Three in a bed rarely works, and Marseille may be finding that out in the least comfortable way imaginable. A run of seven defeats in a row on the pitch has underlined the crisis enveloping the Stade Velodrome, but off the pitch, coach Didier Deschamps, sporting director Jose Anigo and president Vincent Labrune continue to enjoy a quite mystifying three-way relationship.
So it must have seemed as though the heavens had fallen in at Marseille last week when former owner Bernard Tapie, who led the club through their most successful era but was also in charge when they were stripped of the 1993 European Cup for match fixing, decided to give his two euros on the problems facing his former team.
"I only see three international quality players in the side. [Steve] Mandanda, [Loic] Remy and Andre Ayew", said the former supremo. “Marseille do not have a great team. There is an identification problem. Something is wrong. It is hard [for Deschamps] to coach players that he has not chosen. On the other hand, with the ones he did, it has not been successful."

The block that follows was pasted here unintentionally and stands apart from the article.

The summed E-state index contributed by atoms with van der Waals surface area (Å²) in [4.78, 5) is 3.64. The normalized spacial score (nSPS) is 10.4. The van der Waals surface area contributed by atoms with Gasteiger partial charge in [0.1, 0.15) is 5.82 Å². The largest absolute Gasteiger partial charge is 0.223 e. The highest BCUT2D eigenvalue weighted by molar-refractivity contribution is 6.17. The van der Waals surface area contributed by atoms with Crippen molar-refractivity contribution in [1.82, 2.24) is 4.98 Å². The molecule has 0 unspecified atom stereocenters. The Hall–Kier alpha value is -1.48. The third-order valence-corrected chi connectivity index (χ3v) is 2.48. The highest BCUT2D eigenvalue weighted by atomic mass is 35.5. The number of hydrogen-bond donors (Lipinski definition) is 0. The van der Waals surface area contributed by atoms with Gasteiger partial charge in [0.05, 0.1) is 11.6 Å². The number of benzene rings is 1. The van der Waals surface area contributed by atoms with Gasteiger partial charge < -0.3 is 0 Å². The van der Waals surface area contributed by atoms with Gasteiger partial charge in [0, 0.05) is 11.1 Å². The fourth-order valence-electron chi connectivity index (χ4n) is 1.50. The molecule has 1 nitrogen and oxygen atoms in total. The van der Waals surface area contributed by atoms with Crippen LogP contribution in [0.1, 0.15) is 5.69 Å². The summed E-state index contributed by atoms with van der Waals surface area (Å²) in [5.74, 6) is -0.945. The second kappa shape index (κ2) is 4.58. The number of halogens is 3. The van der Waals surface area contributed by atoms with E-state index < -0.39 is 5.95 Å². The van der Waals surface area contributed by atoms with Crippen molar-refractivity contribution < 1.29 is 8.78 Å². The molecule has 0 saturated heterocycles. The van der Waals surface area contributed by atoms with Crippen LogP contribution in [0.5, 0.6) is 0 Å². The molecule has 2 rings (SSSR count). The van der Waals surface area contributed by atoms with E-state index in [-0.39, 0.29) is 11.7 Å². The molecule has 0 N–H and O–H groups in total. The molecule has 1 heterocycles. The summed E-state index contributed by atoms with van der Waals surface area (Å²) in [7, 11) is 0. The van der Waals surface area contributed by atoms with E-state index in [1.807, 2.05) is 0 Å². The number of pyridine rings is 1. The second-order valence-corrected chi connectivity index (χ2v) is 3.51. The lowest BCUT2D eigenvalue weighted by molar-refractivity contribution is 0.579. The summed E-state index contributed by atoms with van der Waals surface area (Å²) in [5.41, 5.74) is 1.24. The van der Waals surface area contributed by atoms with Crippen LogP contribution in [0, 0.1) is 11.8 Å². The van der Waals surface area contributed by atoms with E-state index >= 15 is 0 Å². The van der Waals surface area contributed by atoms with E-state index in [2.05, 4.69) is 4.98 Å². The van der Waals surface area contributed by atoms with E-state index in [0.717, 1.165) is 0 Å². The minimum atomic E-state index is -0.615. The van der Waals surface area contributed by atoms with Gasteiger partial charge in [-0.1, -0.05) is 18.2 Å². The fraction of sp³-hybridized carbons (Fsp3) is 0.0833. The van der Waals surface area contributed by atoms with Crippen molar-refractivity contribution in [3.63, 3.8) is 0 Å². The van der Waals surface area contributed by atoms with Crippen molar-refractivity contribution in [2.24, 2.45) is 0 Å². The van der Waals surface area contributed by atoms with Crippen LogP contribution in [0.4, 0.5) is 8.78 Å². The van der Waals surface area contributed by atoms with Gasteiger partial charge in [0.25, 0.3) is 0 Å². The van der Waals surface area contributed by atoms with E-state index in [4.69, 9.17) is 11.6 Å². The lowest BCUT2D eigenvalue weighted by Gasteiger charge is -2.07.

Tapie touched on the fault-line threatening to tear this once proud French football institution apart. The Anigo-Deschamps relationship has not been a happy one, seemingly due to differences over transfer policy, in particular the purchase of striker Andre-Pierre Gignac.
Gignac was signed in 2010 by Anigo, though Deschamps had wanted Luis Fabiano from Sevilla or the Italian Alberto Gilardino. Admittedly, the Frenchman had a good track record, having been top scorer in the league with Toulouse, but has failed to make an impression at Marseille, perhaps unsurprisingly given the tension with his boss – he has also had issues with his weight. Last summer Anigo stepped in to say Gignac would not be leaving the club amid speculation over his future after a poor season.
This season, Gignac rowed with Deschamps after being left out of a clash against Olympiacos. He threw a water bottle at the wall, launched into a tirade at the coach and used the word ‘tu’, an informal way of addressing someone which can indicate disrespect. That led to the forward being ostracised from the group. Anigo stepped in to make clear that he was being reintegrated into the squad later in November; but the situation has not improved.
The long running Anigo-Deschamps division had already become very public a month earlier when the World Cup-winning captain revealed in a press conference that things were “complicated”, and hinted that the pair were pulling in different directions.
A furious Anigo responded with “I don’t play, I don’t pick the team, it’s idiotic to say things like that.” Labrune, who Tapie has said is not the right man to be the club’s president, then took issue with Anigo’s comments, and fined him, pointing to a breach of “professional secrecy.” The tensions however cooled somewhat, in public at least, helped by good mid-season form which saw Marseille go 16 games unbeaten.